Railroad And Roller Coaster: The Mauch Chunk Railway

In 1828, state-of-the-art transportation technology would come to the Pennsylvania mountains in the form of the Mauch Chunk and Summit Railroad. It was built to transport coal from the top of the mountains to the canal below. It was not the first railroad in the United States, but it existed at a time when many railways were still experimental in nature, and the industry was taking baby steps into becoming the modern form of transportation of the day, and displacing the canal, which was still king.

The story actually begins in 1792, when Anthracite coal was first discovered in the area. In attempting to bring the coal to Philadelphia markets, 100 miles away, Josiah White and Erskine Hazard purchased land at Mauch Chunk. "They built first a road, then a gravity railroad, to bring the coal down from Summit Hill to their new village of Mauch Chunk. Here shallow boats were loaded with 8 to 10 tons of coal. The boats went down the Lehigh through a series of low dams with gates that could be opened to let them float over the rocks down to Easton, then ride the Delaware River to Philadelphia." (Pennsylvania Historical Marker - HMDB)

"Looking down the Switchback Gravity Rail that brought coal down the mountain to be loaded first on to canal boats and later on to rail cars." (Pennsylvania Historical Marker - HMDB)

While it was not the intent of the of the owners to create a line to carry passengers, the novelty of the experience spawned people to ride it for the experience alone, and it would become a tourist draw to the area. Not bad for a project strictly built for transporting coal. As a byproduct, it was one of the first operational railroads of a substantial length to carry passengers in the US, and reached over 100,000 riders in some years. 

This is sometimes referred to as the Switchback Gravity Railroad such as in the planning study for the historic preservation of the area's industrial heritage.

The Webster's Dictionary definition of a roller coaster is as follows: : an elevated railway (as in an amusement park) constructed with sharp curves and steep inclines on which cars roll. Despite this definition, coasters, particularly modern ones, obviously have little to do with conventional railways, as their tracks are quite articulated, can invert (something probably only The Polar Express can do), and their trains are far more technical than a traditional railway. But with that thought in mind, in an evolutionary sense, the Mauch Chunk Switchback Railway represents the common ancestor between modern day railroads and modern day roller coasters.

The 'Up Route' cable Railway addition of 1846-47. Wikipedia Commons.


The original iteration of this operation used animal power. Mules hauled the empty coal cars to the summit and were sent down in the last batch of cars along an operation that would take about 4-5 hours. By the 1840's, a down track and steam power had greatly reduced this trip length.

"Down Among the Coal Mines -- Chutes Loading the Canal-Boats on the Lehigh Canal, a wood engraving published in Harper's Weekly, February 1873. Anthracite Coal was loaded at the foot of Mount Pisgah from above historic Mauch Chunk (present-day Jim Thorpe, PA). At the top of the image the visible railway 'Wye' is the cross-over between the gravity railroad down track and the cable railroad and inclined plane up railway of the Summit Hill and Mauch Chunk Railroad (aka: 'Mauch Chunk Switchback Railway'; the second operating railway in the country. The railway is considered the first roller coaster in the world and did a tourist trade as early as 1827; and ended its life serving such tourists between the 1870s and 1931." (Wikipedia Commons)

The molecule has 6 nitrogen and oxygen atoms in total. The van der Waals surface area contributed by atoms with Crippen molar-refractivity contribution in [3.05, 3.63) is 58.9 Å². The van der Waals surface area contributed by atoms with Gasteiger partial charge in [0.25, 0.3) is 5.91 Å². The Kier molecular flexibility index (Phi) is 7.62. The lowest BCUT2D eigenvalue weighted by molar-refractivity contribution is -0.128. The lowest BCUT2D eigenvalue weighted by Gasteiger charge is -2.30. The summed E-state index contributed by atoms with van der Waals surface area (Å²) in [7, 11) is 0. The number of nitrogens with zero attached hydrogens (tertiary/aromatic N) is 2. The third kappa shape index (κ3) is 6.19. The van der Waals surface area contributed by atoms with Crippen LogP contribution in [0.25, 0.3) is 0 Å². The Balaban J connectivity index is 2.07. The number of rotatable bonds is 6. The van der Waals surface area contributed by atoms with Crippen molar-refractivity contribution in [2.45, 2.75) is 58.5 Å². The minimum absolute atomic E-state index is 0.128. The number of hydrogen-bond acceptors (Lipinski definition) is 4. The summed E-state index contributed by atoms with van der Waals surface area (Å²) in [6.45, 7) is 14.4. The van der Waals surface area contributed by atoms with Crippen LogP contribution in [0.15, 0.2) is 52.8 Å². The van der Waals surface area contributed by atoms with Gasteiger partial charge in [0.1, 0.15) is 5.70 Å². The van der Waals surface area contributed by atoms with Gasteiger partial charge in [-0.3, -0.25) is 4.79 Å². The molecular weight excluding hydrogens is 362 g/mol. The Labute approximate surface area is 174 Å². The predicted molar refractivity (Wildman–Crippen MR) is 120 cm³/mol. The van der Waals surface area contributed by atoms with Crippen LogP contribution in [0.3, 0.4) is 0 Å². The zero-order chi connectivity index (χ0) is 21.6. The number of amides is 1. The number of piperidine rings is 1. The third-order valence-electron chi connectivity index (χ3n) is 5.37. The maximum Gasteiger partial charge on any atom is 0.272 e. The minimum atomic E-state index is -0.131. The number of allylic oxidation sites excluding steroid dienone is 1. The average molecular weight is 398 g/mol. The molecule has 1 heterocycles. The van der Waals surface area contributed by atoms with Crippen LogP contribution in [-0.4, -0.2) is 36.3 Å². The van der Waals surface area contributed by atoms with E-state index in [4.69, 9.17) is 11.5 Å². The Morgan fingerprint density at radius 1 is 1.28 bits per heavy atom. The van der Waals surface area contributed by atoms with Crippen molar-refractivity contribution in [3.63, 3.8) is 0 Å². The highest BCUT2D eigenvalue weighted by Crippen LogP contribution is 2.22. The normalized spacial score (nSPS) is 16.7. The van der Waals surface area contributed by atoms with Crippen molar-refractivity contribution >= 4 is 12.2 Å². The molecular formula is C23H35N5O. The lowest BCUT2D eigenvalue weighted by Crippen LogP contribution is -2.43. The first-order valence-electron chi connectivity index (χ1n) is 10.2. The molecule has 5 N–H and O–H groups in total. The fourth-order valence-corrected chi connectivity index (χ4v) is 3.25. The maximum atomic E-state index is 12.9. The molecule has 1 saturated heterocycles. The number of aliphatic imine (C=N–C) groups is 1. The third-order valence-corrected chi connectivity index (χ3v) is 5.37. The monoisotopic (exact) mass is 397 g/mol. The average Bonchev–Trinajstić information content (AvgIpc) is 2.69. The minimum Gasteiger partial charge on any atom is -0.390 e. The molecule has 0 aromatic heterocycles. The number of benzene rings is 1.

This operation for hauling coal would become obsolete in the 1870's with the completion of the Hauto Tunnel. However, tourists still continued to flock to the line, even in spite of the fact that a railroad was no longer a future technology, but the area was often referred to as the "Switzerland" of the United States for its incredible scenic views, and thus it continued on as perhaps the first heritage railway in the United States. 

Most, but not all, of the operation is on available topo maps. This is from the 1889 USGS Hazleton map.

Cementing the line's status as the missing link between railroad and roller coaster would come the following decade. In 1884, the Mauch Chunk Scenic Railway would be the inspiration for LaMarcus Thompson's Switchback Railway roller coaster at Coney Island, considered the first roller coaster in the US that was actually designed as such.

Switchback Railway at Coney Island. (Gothamist)

Featuring 600 feet of track with heights of up to 50 feet and speeds of an eye-popping six miles per hour, the ride was nonetheless incredibly thrilling to amusement park goers of the day, even if most coasters designed for children today are faster. 

By 1932, the novelty had died down, and the trifecta of World War I, the coming of the automobile and the Great Depression had impacted the bottom line such that the operation was no longer profitable, something this line would share with numerous railways across the US. Today, much of the right of way and history of the operation has been preserved as the Switchback Railway Trail.

Thanks as always for reading!

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